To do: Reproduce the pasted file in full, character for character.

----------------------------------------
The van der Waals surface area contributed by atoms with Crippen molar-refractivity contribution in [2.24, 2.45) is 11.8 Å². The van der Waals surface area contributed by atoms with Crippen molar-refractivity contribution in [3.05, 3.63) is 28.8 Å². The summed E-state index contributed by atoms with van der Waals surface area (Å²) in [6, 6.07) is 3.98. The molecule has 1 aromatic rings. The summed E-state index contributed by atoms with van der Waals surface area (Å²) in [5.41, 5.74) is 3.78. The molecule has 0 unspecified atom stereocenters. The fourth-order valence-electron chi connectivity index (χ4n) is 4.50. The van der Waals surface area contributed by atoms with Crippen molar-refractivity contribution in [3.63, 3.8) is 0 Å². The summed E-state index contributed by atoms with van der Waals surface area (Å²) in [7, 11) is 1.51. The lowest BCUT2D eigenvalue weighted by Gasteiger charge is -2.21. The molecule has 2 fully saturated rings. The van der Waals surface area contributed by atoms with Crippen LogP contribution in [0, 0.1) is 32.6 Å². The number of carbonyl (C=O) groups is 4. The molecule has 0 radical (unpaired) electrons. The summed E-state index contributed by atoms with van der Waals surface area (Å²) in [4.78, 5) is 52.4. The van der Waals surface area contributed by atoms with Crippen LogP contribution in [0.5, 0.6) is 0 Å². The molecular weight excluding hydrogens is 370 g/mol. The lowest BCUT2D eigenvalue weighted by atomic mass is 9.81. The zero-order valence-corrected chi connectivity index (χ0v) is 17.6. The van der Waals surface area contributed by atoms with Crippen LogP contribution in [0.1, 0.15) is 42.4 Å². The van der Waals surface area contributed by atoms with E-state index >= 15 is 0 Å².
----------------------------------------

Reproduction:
The van der Waals surface area contributed by atoms with Crippen molar-refractivity contribution in [2.24, 2.45) is 11.8 Å². The van der Waals surface area contributed by atoms with Crippen molar-refractivity contribution in [3.05, 3.63) is 28.8 Å². The summed E-state index contributed by atoms with van der Waals surface area (Å²) in [6, 6.07) is 3.98. The molecule has 1 aromatic rings. The summed E-state index contributed by atoms with van der Waals surface area (Å²) in [5.41, 5.74) is 3.78. The molecule has 0 unspecified atom stereocenters. The fourth-order valence-electron chi connectivity index (χ4n) is 4.50. The van der Waals surface area contributed by atoms with Crippen molar-refractivity contribution in [3.63, 3.8) is 0 Å². The summed E-state index contributed by atoms with van der Waals surface area (Å²) in [7, 11) is 1.51. The lowest BCUT2D eigenvalue weighted by Gasteiger charge is -2.21. The molecule has 2 fully saturated rings. The van der Waals surface area contributed by atoms with Crippen LogP contribution in [0, 0.1) is 32.6 Å². The number of carbonyl (C=O) groups is 4. The molecule has 0 radical (unpaired) electrons. The summed E-state index contributed by atoms with van der Waals surface area (Å²) in [4.78, 5) is 52.4. The van der Waals surface area contributed by atoms with Crippen LogP contribution in [0.5, 0.6) is 0 Å². The molecular weight excluding hydrogens is 370 g/mol. The lowest BCUT2D eigenvalue weighted by atomic mass is 9.81. The zero-order valence-corrected chi connectivity index (χ0v) is 17.6. The van der Waals surface area contributed by atoms with Crippen LogP contribution in [0.1, 0.15) is 42.4 Å². The van der Waals surface area contributed by atoms with E-state index >= 15 is 0 Å².